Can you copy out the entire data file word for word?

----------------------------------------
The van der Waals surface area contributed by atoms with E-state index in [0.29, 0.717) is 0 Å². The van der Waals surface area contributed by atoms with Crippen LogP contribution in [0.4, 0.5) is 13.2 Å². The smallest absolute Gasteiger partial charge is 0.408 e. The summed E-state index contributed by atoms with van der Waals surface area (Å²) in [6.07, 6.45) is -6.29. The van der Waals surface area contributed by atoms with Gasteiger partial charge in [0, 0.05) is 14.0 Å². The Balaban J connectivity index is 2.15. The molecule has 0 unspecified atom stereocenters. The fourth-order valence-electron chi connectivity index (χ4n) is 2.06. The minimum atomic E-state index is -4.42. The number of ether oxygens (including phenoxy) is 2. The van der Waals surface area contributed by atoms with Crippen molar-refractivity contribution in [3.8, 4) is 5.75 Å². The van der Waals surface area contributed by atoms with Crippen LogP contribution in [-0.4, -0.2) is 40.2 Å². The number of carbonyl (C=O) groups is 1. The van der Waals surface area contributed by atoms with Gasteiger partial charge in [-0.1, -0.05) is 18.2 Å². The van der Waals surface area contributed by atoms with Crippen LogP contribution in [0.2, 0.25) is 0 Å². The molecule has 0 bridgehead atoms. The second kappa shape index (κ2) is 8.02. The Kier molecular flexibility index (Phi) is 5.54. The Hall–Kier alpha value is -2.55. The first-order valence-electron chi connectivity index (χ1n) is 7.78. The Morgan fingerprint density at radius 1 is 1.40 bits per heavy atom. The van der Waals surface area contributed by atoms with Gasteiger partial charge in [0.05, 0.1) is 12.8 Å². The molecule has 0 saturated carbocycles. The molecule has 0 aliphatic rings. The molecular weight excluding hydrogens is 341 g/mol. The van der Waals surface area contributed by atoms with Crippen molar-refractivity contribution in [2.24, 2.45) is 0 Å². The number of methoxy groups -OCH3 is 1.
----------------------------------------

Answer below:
The van der Waals surface area contributed by atoms with E-state index in [0.29, 0.717) is 0 Å². The van der Waals surface area contributed by atoms with Crippen LogP contribution in [0.4, 0.5) is 13.2 Å². The smallest absolute Gasteiger partial charge is 0.408 e. The summed E-state index contributed by atoms with van der Waals surface area (Å²) in [6.07, 6.45) is -6.29. The van der Waals surface area contributed by atoms with Gasteiger partial charge in [0, 0.05) is 14.0 Å². The Balaban J connectivity index is 2.15. The molecule has 0 unspecified atom stereocenters. The fourth-order valence-electron chi connectivity index (χ4n) is 2.06. The minimum atomic E-state index is -4.42. The number of ether oxygens (including phenoxy) is 2. The van der Waals surface area contributed by atoms with Crippen molar-refractivity contribution in [3.8, 4) is 5.75 Å². The van der Waals surface area contributed by atoms with Crippen LogP contribution in [-0.4, -0.2) is 40.2 Å². The number of carbonyl (C=O) groups is 1. The van der Waals surface area contributed by atoms with Gasteiger partial charge in [-0.1, -0.05) is 18.2 Å². The van der Waals surface area contributed by atoms with Crippen LogP contribution in [0.2, 0.25) is 0 Å². The molecule has 0 bridgehead atoms. The second kappa shape index (κ2) is 8.02. The Kier molecular flexibility index (Phi) is 5.54. The Hall–Kier alpha value is -2.55. The first-order valence-electron chi connectivity index (χ1n) is 7.78. The Morgan fingerprint density at radius 1 is 1.40 bits per heavy atom. The van der Waals surface area contributed by atoms with Gasteiger partial charge in [0.05, 0.1) is 12.8 Å². The molecule has 0 saturated carbocycles. The molecule has 0 aliphatic rings. The molecular weight excluding hydrogens is 341 g/mol. The van der Waals surface area contributed by atoms with Crippen molar-refractivity contribution in [2.24, 2.45) is 0 Å². The number of methoxy groups -OCH3 is 1.